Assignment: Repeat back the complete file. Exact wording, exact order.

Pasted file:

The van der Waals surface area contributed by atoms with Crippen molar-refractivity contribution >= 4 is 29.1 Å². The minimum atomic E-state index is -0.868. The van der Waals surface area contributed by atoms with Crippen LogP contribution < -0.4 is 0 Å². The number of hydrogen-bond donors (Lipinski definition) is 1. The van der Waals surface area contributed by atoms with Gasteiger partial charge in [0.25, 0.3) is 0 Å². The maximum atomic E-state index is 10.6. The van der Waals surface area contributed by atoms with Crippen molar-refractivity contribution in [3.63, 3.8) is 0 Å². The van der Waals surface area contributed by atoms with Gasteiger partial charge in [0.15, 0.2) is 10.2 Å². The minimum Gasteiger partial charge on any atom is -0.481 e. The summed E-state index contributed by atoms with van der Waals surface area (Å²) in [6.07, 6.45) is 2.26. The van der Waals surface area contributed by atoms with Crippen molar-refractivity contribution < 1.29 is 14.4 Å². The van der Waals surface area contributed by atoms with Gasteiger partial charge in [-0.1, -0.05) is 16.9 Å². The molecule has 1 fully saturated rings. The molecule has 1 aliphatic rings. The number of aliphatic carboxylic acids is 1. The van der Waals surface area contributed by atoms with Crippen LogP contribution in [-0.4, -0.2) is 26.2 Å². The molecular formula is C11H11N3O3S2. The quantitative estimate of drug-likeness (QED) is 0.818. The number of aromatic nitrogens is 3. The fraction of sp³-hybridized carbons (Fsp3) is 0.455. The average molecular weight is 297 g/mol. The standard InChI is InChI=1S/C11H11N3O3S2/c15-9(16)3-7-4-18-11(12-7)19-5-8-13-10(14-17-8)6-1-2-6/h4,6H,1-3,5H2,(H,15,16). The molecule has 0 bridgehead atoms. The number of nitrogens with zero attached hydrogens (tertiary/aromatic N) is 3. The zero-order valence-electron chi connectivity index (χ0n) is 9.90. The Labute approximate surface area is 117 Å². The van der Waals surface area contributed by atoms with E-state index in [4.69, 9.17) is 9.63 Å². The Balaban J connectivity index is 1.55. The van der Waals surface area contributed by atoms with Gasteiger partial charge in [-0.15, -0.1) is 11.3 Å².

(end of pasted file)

The van der Waals surface area contributed by atoms with Crippen molar-refractivity contribution >= 4 is 29.1 Å². The minimum atomic E-state index is -0.868. The van der Waals surface area contributed by atoms with Crippen LogP contribution < -0.4 is 0 Å². The number of hydrogen-bond donors (Lipinski definition) is 1. The van der Waals surface area contributed by atoms with Gasteiger partial charge in [0.25, 0.3) is 0 Å². The maximum atomic E-state index is 10.6. The van der Waals surface area contributed by atoms with Crippen molar-refractivity contribution in [3.63, 3.8) is 0 Å². The van der Waals surface area contributed by atoms with Gasteiger partial charge in [0.15, 0.2) is 10.2 Å². The minimum Gasteiger partial charge on any atom is -0.481 e. The summed E-state index contributed by atoms with van der Waals surface area (Å²) in [6.07, 6.45) is 2.26. The van der Waals surface area contributed by atoms with Crippen molar-refractivity contribution < 1.29 is 14.4 Å². The van der Waals surface area contributed by atoms with Gasteiger partial charge in [-0.1, -0.05) is 16.9 Å². The molecule has 1 fully saturated rings. The molecule has 1 aliphatic rings. The number of aliphatic carboxylic acids is 1. The van der Waals surface area contributed by atoms with Crippen LogP contribution in [-0.4, -0.2) is 26.2 Å². The molecular formula is C11H11N3O3S2. The quantitative estimate of drug-likeness (QED) is 0.818. The number of aromatic nitrogens is 3. The fraction of sp³-hybridized carbons (Fsp3) is 0.455. The average molecular weight is 297 g/mol. The standard InChI is InChI=1S/C11H11N3O3S2/c15-9(16)3-7-4-18-11(12-7)19-5-8-13-10(14-17-8)6-1-2-6/h4,6H,1-3,5H2,(H,15,16). The molecule has 0 bridgehead atoms. The number of nitrogens with zero attached hydrogens (tertiary/aromatic N) is 3. The zero-order valence-electron chi connectivity index (χ0n) is 9.90. The Labute approximate surface area is 117 Å². The van der Waals surface area contributed by atoms with E-state index in [4.69, 9.17) is 9.63 Å². The Balaban J connectivity index is 1.55. The van der Waals surface area contributed by atoms with Gasteiger partial charge in [-0.15, -0.1) is 11.3 Å².